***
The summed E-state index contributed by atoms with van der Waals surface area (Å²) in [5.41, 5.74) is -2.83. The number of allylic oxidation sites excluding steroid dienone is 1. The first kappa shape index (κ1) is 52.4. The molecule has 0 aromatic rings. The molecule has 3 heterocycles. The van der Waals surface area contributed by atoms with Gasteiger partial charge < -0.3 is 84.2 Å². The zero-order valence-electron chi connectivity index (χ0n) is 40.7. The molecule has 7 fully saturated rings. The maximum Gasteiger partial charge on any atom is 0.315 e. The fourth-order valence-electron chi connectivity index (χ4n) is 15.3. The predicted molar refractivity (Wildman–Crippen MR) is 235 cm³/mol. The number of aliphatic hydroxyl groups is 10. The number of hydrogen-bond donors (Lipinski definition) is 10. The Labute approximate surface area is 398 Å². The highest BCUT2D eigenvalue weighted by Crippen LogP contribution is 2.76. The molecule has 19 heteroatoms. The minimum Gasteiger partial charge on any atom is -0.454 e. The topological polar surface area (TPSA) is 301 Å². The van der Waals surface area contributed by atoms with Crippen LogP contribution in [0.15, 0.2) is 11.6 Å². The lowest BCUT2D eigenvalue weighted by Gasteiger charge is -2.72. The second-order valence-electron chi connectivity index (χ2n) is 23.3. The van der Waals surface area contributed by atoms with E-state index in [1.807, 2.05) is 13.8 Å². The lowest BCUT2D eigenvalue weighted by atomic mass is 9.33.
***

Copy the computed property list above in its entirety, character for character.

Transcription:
The summed E-state index contributed by atoms with van der Waals surface area (Å²) in [5.41, 5.74) is -2.83. The number of allylic oxidation sites excluding steroid dienone is 1. The first kappa shape index (κ1) is 52.4. The molecule has 0 aromatic rings. The molecule has 3 heterocycles. The van der Waals surface area contributed by atoms with Gasteiger partial charge < -0.3 is 84.2 Å². The zero-order valence-electron chi connectivity index (χ0n) is 40.7. The molecule has 7 fully saturated rings. The maximum Gasteiger partial charge on any atom is 0.315 e. The fourth-order valence-electron chi connectivity index (χ4n) is 15.3. The predicted molar refractivity (Wildman–Crippen MR) is 235 cm³/mol. The number of aliphatic hydroxyl groups is 10. The number of hydrogen-bond donors (Lipinski definition) is 10. The Labute approximate surface area is 398 Å². The highest BCUT2D eigenvalue weighted by Crippen LogP contribution is 2.76. The molecule has 19 heteroatoms. The minimum Gasteiger partial charge on any atom is -0.454 e. The topological polar surface area (TPSA) is 301 Å². The van der Waals surface area contributed by atoms with Crippen LogP contribution in [0.15, 0.2) is 11.6 Å². The lowest BCUT2D eigenvalue weighted by Gasteiger charge is -2.72. The second-order valence-electron chi connectivity index (χ2n) is 23.3. The van der Waals surface area contributed by atoms with E-state index in [1.807, 2.05) is 13.8 Å². The lowest BCUT2D eigenvalue weighted by atomic mass is 9.33.